Short- and long-term costs of reproduction in a migratory songbird
Article first published online: 9 FEB 2012
© 2012 The Authors. Ibis © 2012 British Ornithologists’ Union
Volume 154, Issue 2, pages 325–337, April 2012
How to Cite
MITCHELL, G. W., WHEELWRIGHT, N. T., GUGLIELMO, C. G. and NORRIS, D. R. (2012), Short- and long-term costs of reproduction in a migratory songbird. Ibis, 154: 325–337. doi: 10.1111/j.1474-919X.2012.01212.x
- Issue published online: 9 MAR 2012
- Article first published online: 9 FEB 2012
- Received 14 March 2011; revision accepted 30 December 2011. Associate Editor: Alistair Dawson.
- carry-over effects;
- fat mass;
- individual quality;
- lean mass;
- life-history stages;
- life-history trade-offs;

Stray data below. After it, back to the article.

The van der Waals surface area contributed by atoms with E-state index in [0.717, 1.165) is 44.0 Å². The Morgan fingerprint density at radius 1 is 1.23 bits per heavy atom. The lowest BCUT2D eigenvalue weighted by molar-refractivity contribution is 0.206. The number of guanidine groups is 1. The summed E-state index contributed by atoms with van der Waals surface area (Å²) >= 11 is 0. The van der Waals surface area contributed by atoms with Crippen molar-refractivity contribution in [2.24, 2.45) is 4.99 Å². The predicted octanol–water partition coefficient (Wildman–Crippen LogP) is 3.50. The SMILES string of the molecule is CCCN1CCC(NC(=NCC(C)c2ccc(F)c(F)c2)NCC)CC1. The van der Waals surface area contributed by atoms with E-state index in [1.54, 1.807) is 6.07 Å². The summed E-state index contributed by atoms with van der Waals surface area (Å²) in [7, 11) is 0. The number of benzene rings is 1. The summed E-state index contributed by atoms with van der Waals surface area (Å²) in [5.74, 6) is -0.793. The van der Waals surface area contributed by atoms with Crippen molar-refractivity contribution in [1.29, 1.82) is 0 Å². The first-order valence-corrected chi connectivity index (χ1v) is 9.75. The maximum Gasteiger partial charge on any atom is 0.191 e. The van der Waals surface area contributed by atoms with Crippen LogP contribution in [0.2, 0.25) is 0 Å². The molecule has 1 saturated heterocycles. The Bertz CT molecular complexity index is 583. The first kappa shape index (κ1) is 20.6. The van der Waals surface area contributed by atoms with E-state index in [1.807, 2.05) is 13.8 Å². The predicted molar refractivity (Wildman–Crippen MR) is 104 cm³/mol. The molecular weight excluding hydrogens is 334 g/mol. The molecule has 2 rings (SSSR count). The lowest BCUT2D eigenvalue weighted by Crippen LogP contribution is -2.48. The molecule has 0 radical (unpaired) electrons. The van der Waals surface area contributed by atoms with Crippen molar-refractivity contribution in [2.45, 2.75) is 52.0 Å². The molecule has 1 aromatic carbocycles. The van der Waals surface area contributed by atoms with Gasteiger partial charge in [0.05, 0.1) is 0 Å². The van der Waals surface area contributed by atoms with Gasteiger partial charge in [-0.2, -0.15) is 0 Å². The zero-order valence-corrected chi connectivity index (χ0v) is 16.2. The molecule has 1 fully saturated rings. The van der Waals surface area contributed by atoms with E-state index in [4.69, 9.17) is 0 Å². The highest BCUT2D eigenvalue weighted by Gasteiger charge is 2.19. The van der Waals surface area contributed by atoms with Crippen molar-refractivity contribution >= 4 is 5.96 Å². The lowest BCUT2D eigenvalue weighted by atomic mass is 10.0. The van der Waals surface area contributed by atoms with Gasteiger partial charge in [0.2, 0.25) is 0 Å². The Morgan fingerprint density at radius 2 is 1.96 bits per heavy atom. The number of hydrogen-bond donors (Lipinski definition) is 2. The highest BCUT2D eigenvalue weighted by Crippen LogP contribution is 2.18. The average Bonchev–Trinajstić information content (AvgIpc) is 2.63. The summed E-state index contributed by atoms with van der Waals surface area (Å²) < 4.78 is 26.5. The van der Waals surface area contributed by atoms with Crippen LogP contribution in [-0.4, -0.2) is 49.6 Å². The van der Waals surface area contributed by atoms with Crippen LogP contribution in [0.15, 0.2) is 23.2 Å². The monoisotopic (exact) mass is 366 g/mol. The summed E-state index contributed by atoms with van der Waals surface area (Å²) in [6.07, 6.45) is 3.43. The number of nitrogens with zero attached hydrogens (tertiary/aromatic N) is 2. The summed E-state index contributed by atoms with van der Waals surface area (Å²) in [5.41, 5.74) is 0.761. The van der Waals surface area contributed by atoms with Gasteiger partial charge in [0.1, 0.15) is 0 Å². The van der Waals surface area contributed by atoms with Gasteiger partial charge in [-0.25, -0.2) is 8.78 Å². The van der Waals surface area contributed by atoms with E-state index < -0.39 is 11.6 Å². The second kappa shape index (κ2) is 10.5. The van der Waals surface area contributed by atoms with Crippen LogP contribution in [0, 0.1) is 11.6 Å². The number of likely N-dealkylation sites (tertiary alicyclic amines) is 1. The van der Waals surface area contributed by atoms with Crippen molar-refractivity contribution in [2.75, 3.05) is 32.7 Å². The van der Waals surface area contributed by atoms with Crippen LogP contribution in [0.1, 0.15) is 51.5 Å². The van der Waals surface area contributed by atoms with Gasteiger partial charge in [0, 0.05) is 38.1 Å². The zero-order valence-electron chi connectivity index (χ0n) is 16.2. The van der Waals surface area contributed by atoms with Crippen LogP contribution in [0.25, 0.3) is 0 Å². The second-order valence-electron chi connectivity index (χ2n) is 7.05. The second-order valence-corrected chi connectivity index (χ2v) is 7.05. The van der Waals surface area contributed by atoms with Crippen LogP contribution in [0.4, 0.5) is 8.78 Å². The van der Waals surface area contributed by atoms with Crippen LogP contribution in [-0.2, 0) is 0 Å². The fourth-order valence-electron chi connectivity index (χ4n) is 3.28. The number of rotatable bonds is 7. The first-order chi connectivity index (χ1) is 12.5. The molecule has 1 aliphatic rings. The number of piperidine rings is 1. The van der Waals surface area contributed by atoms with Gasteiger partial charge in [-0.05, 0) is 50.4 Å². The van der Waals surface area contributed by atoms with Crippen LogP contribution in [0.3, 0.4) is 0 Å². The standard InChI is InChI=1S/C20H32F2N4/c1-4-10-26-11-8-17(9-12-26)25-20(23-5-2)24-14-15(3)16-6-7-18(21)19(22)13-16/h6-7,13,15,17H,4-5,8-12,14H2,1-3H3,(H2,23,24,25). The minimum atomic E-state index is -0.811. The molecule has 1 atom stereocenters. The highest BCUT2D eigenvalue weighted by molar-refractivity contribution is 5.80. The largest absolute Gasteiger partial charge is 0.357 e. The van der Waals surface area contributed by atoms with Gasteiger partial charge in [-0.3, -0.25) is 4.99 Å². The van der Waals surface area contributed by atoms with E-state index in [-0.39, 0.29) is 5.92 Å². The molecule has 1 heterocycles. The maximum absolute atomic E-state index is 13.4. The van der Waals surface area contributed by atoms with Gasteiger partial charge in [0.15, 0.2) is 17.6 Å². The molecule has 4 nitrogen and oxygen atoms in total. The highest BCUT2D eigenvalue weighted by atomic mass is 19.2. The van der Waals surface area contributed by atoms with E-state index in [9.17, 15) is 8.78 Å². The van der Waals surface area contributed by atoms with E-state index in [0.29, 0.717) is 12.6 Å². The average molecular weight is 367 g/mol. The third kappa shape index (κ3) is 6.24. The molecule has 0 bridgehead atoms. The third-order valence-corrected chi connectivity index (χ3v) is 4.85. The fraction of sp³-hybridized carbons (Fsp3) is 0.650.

Costs of reproduction represent a common life-history trade-off. Critical to understanding these costs in migratory species is the ability to track individuals across successive stages of the annual cycle. We assessed the effects of total number of offspring fledged and date of breeding completion on pre-migratory body condition, the schedule of moult and annual survival in a migratory songbird, the Savannah Sparrow Passerculus sandwichensis. Between 2008 and 2010, moult was delayed for individuals that finished breeding later in the breeding period and resulted in reduced lean tissue mass during the pre-migratory period, suggesting an indirect trade-off between the timing of breeding completion and condition just prior to migration. Lean tissue mass decreased as the number of offspring fledged increased in 2009, a particularly cool and wet year, illustrating a direct trade-off between reproductive effort and condition just prior to migration in years when weather is poor. However, using a 17-year dataset from the same population, we found that parents that fledged young late in the breeding period had the highest survival and that number of offspring fledged did not affect survival, suggesting that individuals do not experience long-term trade-offs between reproduction and survival. Taken together, our results suggest that adult Savannah Sparrows pay short-term costs of reproduction, but that longer-term costs are mitigated by individual quality, perhaps through individual variation in resource acquisition.